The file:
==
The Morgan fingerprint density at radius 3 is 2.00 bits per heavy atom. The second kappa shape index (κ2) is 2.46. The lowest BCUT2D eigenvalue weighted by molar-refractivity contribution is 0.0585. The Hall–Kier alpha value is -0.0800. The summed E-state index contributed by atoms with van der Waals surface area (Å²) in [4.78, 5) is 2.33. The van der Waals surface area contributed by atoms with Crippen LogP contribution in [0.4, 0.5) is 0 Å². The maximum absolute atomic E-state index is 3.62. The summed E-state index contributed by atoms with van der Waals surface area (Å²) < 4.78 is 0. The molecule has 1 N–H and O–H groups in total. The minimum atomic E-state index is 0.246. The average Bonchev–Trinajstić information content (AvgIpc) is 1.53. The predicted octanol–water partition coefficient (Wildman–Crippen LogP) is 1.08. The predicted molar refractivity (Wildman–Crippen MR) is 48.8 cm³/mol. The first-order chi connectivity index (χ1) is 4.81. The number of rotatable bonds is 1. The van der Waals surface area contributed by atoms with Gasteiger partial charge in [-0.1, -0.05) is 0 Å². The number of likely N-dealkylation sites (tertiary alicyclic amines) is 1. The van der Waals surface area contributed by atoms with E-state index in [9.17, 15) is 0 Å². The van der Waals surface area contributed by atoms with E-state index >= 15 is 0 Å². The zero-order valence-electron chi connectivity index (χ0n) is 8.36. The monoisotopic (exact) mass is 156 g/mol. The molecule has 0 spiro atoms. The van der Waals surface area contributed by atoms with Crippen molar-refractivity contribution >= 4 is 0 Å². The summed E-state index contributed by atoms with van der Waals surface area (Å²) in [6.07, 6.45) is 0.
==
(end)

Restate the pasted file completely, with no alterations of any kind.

The Morgan fingerprint density at radius 3 is 2.00 bits per heavy atom. The second kappa shape index (κ2) is 2.46. The lowest BCUT2D eigenvalue weighted by molar-refractivity contribution is 0.0585. The Hall–Kier alpha value is -0.0800. The summed E-state index contributed by atoms with van der Waals surface area (Å²) in [4.78, 5) is 2.33. The van der Waals surface area contributed by atoms with Crippen LogP contribution in [0.4, 0.5) is 0 Å². The maximum absolute atomic E-state index is 3.62. The summed E-state index contributed by atoms with van der Waals surface area (Å²) < 4.78 is 0. The molecule has 1 N–H and O–H groups in total. The minimum atomic E-state index is 0.246. The average Bonchev–Trinajstić information content (AvgIpc) is 1.53. The predicted octanol–water partition coefficient (Wildman–Crippen LogP) is 1.08. The predicted molar refractivity (Wildman–Crippen MR) is 48.8 cm³/mol. The first-order chi connectivity index (χ1) is 4.81. The number of rotatable bonds is 1. The van der Waals surface area contributed by atoms with Gasteiger partial charge in [-0.1, -0.05) is 0 Å². The number of likely N-dealkylation sites (tertiary alicyclic amines) is 1. The van der Waals surface area contributed by atoms with E-state index in [9.17, 15) is 0 Å². The van der Waals surface area contributed by atoms with E-state index >= 15 is 0 Å². The zero-order valence-electron chi connectivity index (χ0n) is 8.36. The monoisotopic (exact) mass is 156 g/mol. The molecule has 0 spiro atoms. The van der Waals surface area contributed by atoms with Crippen molar-refractivity contribution >= 4 is 0 Å². The summed E-state index contributed by atoms with van der Waals surface area (Å²) in [6.07, 6.45) is 0.